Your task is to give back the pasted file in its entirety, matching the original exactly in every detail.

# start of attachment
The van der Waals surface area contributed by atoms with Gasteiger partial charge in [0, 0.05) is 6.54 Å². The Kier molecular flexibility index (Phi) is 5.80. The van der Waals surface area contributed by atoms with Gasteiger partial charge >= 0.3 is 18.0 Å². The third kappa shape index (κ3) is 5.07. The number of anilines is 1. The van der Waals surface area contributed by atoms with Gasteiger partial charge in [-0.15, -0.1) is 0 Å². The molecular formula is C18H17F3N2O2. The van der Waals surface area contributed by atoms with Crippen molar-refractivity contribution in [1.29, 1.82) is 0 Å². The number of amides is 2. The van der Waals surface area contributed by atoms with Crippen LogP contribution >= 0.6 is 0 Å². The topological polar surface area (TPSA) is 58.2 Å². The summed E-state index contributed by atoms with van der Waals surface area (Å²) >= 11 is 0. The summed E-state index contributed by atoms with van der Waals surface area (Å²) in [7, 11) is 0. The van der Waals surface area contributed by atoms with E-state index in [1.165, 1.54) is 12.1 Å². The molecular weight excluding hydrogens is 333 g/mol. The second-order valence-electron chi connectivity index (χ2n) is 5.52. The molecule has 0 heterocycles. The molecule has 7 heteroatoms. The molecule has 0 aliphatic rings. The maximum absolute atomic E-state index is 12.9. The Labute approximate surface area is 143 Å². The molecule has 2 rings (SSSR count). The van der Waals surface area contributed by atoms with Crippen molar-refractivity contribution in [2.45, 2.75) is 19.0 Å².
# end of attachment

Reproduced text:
The van der Waals surface area contributed by atoms with Gasteiger partial charge in [0, 0.05) is 6.54 Å². The Kier molecular flexibility index (Phi) is 5.80. The van der Waals surface area contributed by atoms with Gasteiger partial charge >= 0.3 is 18.0 Å². The third kappa shape index (κ3) is 5.07. The number of anilines is 1. The van der Waals surface area contributed by atoms with Gasteiger partial charge in [-0.15, -0.1) is 0 Å². The molecular formula is C18H17F3N2O2. The van der Waals surface area contributed by atoms with Crippen molar-refractivity contribution in [1.29, 1.82) is 0 Å². The number of amides is 2. The van der Waals surface area contributed by atoms with Crippen LogP contribution >= 0.6 is 0 Å². The topological polar surface area (TPSA) is 58.2 Å². The summed E-state index contributed by atoms with van der Waals surface area (Å²) >= 11 is 0. The summed E-state index contributed by atoms with van der Waals surface area (Å²) in [7, 11) is 0. The van der Waals surface area contributed by atoms with E-state index in [1.165, 1.54) is 12.1 Å². The molecular weight excluding hydrogens is 333 g/mol. The second-order valence-electron chi connectivity index (χ2n) is 5.52. The molecule has 0 heterocycles. The molecule has 7 heteroatoms. The molecule has 0 aliphatic rings. The maximum absolute atomic E-state index is 12.9. The Labute approximate surface area is 143 Å². The molecule has 2 rings (SSSR count). The van der Waals surface area contributed by atoms with Crippen molar-refractivity contribution in [2.45, 2.75) is 19.0 Å².